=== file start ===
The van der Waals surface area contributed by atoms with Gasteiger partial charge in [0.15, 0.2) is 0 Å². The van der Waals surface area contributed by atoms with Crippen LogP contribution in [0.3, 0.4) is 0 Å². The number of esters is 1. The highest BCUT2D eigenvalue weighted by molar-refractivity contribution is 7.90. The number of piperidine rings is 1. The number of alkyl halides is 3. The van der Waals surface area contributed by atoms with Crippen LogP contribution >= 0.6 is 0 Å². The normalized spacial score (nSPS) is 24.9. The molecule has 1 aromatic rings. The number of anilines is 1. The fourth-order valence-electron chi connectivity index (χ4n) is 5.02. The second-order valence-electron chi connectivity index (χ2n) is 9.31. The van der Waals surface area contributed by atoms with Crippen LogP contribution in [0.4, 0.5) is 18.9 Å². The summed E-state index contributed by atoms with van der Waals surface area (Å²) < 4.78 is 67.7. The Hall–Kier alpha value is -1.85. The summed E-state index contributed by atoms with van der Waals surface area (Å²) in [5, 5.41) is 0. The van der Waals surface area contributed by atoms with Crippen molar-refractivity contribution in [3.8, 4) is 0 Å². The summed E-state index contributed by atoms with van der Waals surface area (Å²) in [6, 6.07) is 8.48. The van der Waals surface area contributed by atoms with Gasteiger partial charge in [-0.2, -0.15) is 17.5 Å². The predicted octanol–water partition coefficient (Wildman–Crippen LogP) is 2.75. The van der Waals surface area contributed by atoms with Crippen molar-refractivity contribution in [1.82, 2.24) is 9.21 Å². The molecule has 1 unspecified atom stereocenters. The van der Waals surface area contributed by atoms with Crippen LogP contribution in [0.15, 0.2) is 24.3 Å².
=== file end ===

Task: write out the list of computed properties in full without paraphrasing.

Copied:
The van der Waals surface area contributed by atoms with Gasteiger partial charge in [0.15, 0.2) is 0 Å². The van der Waals surface area contributed by atoms with Crippen LogP contribution in [0.3, 0.4) is 0 Å². The number of esters is 1. The highest BCUT2D eigenvalue weighted by molar-refractivity contribution is 7.90. The number of piperidine rings is 1. The number of alkyl halides is 3. The van der Waals surface area contributed by atoms with Crippen LogP contribution >= 0.6 is 0 Å². The normalized spacial score (nSPS) is 24.9. The molecule has 1 aromatic rings. The number of anilines is 1. The fourth-order valence-electron chi connectivity index (χ4n) is 5.02. The second-order valence-electron chi connectivity index (χ2n) is 9.31. The van der Waals surface area contributed by atoms with Crippen LogP contribution in [0.4, 0.5) is 18.9 Å². The summed E-state index contributed by atoms with van der Waals surface area (Å²) < 4.78 is 67.7. The Hall–Kier alpha value is -1.85. The summed E-state index contributed by atoms with van der Waals surface area (Å²) in [5, 5.41) is 0. The van der Waals surface area contributed by atoms with Crippen molar-refractivity contribution in [3.8, 4) is 0 Å². The summed E-state index contributed by atoms with van der Waals surface area (Å²) in [6, 6.07) is 8.48. The van der Waals surface area contributed by atoms with Gasteiger partial charge in [-0.2, -0.15) is 17.5 Å². The predicted octanol–water partition coefficient (Wildman–Crippen LogP) is 2.75. The van der Waals surface area contributed by atoms with Crippen molar-refractivity contribution in [1.82, 2.24) is 9.21 Å². The molecule has 1 unspecified atom stereocenters. The van der Waals surface area contributed by atoms with Crippen LogP contribution in [0.15, 0.2) is 24.3 Å².